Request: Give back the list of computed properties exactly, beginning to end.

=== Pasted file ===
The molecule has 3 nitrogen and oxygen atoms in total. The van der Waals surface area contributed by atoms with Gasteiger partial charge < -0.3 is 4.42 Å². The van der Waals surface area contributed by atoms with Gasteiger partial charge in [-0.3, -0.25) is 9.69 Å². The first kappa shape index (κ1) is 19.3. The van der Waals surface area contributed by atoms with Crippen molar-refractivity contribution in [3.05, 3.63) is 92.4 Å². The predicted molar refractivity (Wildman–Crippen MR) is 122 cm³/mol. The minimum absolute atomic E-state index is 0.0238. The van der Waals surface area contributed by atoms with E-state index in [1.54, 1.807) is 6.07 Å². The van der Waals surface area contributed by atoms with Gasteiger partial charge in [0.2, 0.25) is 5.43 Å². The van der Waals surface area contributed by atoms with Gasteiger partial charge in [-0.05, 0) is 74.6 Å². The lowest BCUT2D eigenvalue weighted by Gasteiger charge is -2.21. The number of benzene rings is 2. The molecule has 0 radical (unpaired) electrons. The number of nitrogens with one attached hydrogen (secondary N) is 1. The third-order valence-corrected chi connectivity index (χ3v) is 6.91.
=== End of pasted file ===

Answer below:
The molecule has 3 nitrogen and oxygen atoms in total. The van der Waals surface area contributed by atoms with Gasteiger partial charge < -0.3 is 4.42 Å². The van der Waals surface area contributed by atoms with Gasteiger partial charge in [-0.3, -0.25) is 9.69 Å². The first kappa shape index (κ1) is 19.3. The van der Waals surface area contributed by atoms with Crippen molar-refractivity contribution in [3.05, 3.63) is 92.4 Å². The predicted molar refractivity (Wildman–Crippen MR) is 122 cm³/mol. The minimum absolute atomic E-state index is 0.0238. The van der Waals surface area contributed by atoms with E-state index in [1.54, 1.807) is 6.07 Å². The van der Waals surface area contributed by atoms with Gasteiger partial charge in [0.2, 0.25) is 5.43 Å². The van der Waals surface area contributed by atoms with Gasteiger partial charge in [-0.05, 0) is 74.6 Å². The lowest BCUT2D eigenvalue weighted by Gasteiger charge is -2.21. The number of benzene rings is 2. The molecule has 0 radical (unpaired) electrons. The number of nitrogens with one attached hydrogen (secondary N) is 1. The third-order valence-corrected chi connectivity index (χ3v) is 6.91.